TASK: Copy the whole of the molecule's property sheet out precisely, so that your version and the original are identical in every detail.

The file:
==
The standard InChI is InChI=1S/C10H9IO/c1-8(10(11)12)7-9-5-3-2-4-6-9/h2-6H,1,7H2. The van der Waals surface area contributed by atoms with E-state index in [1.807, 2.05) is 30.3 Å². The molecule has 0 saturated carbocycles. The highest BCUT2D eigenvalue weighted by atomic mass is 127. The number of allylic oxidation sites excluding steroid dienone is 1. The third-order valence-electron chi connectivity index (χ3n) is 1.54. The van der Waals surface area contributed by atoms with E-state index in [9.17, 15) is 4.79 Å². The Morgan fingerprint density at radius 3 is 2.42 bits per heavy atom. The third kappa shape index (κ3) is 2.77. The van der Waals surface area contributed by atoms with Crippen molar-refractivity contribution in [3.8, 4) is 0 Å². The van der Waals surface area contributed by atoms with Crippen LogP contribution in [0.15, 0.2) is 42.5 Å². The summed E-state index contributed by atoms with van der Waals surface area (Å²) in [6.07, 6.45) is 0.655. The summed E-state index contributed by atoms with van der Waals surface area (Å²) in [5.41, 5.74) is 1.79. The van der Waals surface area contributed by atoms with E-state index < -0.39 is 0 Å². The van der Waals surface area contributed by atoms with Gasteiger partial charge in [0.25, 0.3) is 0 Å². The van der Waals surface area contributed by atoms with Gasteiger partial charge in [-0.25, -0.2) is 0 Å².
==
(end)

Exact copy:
The standard InChI is InChI=1S/C10H9IO/c1-8(10(11)12)7-9-5-3-2-4-6-9/h2-6H,1,7H2. The van der Waals surface area contributed by atoms with E-state index in [1.807, 2.05) is 30.3 Å². The molecule has 0 saturated carbocycles. The highest BCUT2D eigenvalue weighted by atomic mass is 127. The number of allylic oxidation sites excluding steroid dienone is 1. The third-order valence-electron chi connectivity index (χ3n) is 1.54. The van der Waals surface area contributed by atoms with E-state index in [9.17, 15) is 4.79 Å². The Morgan fingerprint density at radius 3 is 2.42 bits per heavy atom. The third kappa shape index (κ3) is 2.77. The van der Waals surface area contributed by atoms with Crippen molar-refractivity contribution in [3.8, 4) is 0 Å². The van der Waals surface area contributed by atoms with Crippen LogP contribution in [0.15, 0.2) is 42.5 Å². The summed E-state index contributed by atoms with van der Waals surface area (Å²) in [6.07, 6.45) is 0.655. The summed E-state index contributed by atoms with van der Waals surface area (Å²) in [5.41, 5.74) is 1.79. The van der Waals surface area contributed by atoms with E-state index < -0.39 is 0 Å². The van der Waals surface area contributed by atoms with Gasteiger partial charge in [0.25, 0.3) is 0 Å². The van der Waals surface area contributed by atoms with Gasteiger partial charge in [-0.25, -0.2) is 0 Å².